To her surprise, Jules wrote back, making several inquiries about her life that would require a polite response. Margaret tucked the letter away in the secretary desk, not certain if she should mention it to her husband. It seemed innocent enough, but Harold might not think it was a good idea for her to answer Jules’s letter. But she wanted to answer and she would think of a way to ensure a response back from him. Jules and Margaret began corresponding on a regular basis, each letter becoming a little more intimate. At Margaret’s request, Jules used the name Juliette in his return address so Harold would think the letters were from a former pen pal who now lived in Paris. But since Harold paid little attention to what Margaret did, the letters went unnoticed.
Margaret always used her finest linen stationary when writing to Jules. And her best ink pen to showcase her skillful handwriting. Sometimes she would dot the edge of the page with lavender, hoping its delicate scent would survive the journey to Paris. The letters became the highlight of her life and she would drop whatever she was doing to read each one when it arrived. She was very surprised when the words from one of his letters jumped out at her: “Come to Paris, my darling.” Surely not, thought Margaret. But the thought of it lingered in her mind for several months. She contacted her former friend who lived in Paris, informing her that she was planning a trip in the near future. This would be her cover – she was going to France to see her friend. Harold would certainly be okay with that. And so Margaret began making plans.
In early summer, Margaret flew to Paris. She and Jules spent the entire two weeks together, strolling along the Champs-Élysées, sipping expresso at sidewalk cafés, dining by candlelight and making love. Margaret had never been more fulfilled. But she could make no sense of what she felt. Here she was, a woman in her fifties acting like a school girl with a man half her age. What did he see in her? “Age does not matter when you love someone,” Jules repeatedly told her. “Why do you concern yourself with such nonsense?” Regardless, Margaret had her doubts. She would never leave Harold. She had a comfortable life and a husband who loved her. What could Jules possibly promise her other than romantic, sensuous love that would eventually fade away, especially after she grew even older? “No,” she told herself. “This must end.”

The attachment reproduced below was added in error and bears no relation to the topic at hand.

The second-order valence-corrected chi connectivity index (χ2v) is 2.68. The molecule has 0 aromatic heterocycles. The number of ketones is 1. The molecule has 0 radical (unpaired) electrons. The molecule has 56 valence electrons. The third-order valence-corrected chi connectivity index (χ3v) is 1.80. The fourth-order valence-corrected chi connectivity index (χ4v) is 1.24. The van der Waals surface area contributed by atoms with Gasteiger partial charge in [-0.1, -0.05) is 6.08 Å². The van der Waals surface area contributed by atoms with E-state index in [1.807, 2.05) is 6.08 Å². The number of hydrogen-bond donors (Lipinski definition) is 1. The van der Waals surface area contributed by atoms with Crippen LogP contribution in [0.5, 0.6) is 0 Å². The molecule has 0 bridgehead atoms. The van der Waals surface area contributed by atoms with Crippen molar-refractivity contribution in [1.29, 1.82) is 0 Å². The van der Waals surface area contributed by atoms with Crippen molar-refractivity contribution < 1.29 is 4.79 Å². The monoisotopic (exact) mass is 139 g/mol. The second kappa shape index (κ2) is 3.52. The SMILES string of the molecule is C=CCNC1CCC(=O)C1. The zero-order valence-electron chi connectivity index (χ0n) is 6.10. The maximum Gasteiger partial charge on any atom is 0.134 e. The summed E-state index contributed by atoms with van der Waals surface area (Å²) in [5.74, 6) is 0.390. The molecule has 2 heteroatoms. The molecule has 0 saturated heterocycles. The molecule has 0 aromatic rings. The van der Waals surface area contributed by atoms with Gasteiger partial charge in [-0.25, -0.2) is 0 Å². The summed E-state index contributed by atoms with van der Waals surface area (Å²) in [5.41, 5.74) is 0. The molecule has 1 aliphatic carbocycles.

She returned home and wrote one last letter to Jules. He responded, pleading with her to not let their love end this way. Margaret did not answer him and she never heard from him again. But she did not forget him either. Not long after, Harold died suddenly of a heart attack. And even though she was now an unmarried woman, free to do as she pleased; she did nothing--other than to instruct her attorney to keep track of Jules’s address each year. And then she updated her will.
When Margaret passed away at age 87, her attorney immediately located Jules who still lived in Paris. Margaret’s instructions were very clear. She was leaving her entire estate to Jules, other than a small portion for her estranged daughter, under one condition: Jules was to play his violin at her funeral.
And so Jules arrived in the United States a few days later with his violin and a heavy heart. He had never forgotten the time he had spent with Margaret many years before. Now he was a little more than the age Margaret had been when they met. Margaret had specified the piece she wanted him to play; a Chopin Variation, Prelude in B Minor, a piece that was played at Chopin’s own funeral. Although written for piano, Margaret preferred an arrangement that was accompanied by a violin. And that was what she wanted Jules to play.
There was only a small gathering for Margaret’s service. Her attorney handed Jules a note when he arrived. Jules recognized the beautiful handwriting on the envelope. He carefully opened it and pulled out the familiar stationary that Margaret always used when writing him. His heart was filled with longing as he read her words.
My darling violinist,
One day many years from now,
Perhaps you will look up into the sky
And you will see a bright, shining star,
And you will know that it’s me
Looking down and watching over you.
All my love, M.
He placed the note in his vest pocket, close to his heart. And when it was time for the Chopin piece to begin, Jules looked out at the small audience as his eyes began to tear. The pianist began Chopin’s haunting melody as Jules lifted his violin and placed his cheek against its rest. Jules closed his eyes as his bow touched the strings, evoking the most beautiful music he had ever played. In his heart, he knew Margaret was smiling down at him.
Why I wrote this story:
The inspiration for “Final Curtain” was a portrait painted by my cousin, Cynthia Ross Vermie. The portrait was an elderly lady who was looking out a window as she clutched the gossamer curtains she had pulled aside. Her eyes were filled with sadness, as though she was peering into her past. At the same time, I was listening to one of my favorite pieces on the Music Channel, the Chopin Variation featuring a violin included in the story. And finally, I had just returned from a trip to Paris, retracing my own journey there as a young school girl. The story evolved from all of these elements.